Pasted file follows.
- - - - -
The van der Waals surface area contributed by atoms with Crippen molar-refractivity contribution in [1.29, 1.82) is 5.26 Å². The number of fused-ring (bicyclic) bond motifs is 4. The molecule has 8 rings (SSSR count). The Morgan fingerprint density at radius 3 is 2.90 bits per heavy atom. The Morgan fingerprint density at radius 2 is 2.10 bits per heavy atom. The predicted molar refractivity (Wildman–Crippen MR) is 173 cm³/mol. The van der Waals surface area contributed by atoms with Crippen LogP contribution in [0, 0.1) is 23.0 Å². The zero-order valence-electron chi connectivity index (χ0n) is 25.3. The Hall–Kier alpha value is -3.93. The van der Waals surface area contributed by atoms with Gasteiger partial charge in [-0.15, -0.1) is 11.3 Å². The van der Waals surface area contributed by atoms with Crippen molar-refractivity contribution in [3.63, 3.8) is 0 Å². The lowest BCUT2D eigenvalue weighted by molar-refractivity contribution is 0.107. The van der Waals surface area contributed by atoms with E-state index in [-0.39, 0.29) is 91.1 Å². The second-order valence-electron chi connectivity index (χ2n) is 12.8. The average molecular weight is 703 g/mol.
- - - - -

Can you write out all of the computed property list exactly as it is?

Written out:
The van der Waals surface area contributed by atoms with Crippen molar-refractivity contribution in [1.29, 1.82) is 5.26 Å². The number of fused-ring (bicyclic) bond motifs is 4. The molecule has 8 rings (SSSR count). The Morgan fingerprint density at radius 3 is 2.90 bits per heavy atom. The Morgan fingerprint density at radius 2 is 2.10 bits per heavy atom. The predicted molar refractivity (Wildman–Crippen MR) is 173 cm³/mol. The van der Waals surface area contributed by atoms with Crippen LogP contribution in [0, 0.1) is 23.0 Å². The zero-order valence-electron chi connectivity index (χ0n) is 25.3. The Hall–Kier alpha value is -3.93. The van der Waals surface area contributed by atoms with Gasteiger partial charge in [-0.15, -0.1) is 11.3 Å². The van der Waals surface area contributed by atoms with Crippen molar-refractivity contribution in [3.63, 3.8) is 0 Å². The lowest BCUT2D eigenvalue weighted by molar-refractivity contribution is 0.107. The van der Waals surface area contributed by atoms with E-state index in [-0.39, 0.29) is 91.1 Å². The second-order valence-electron chi connectivity index (χ2n) is 12.8. The average molecular weight is 703 g/mol.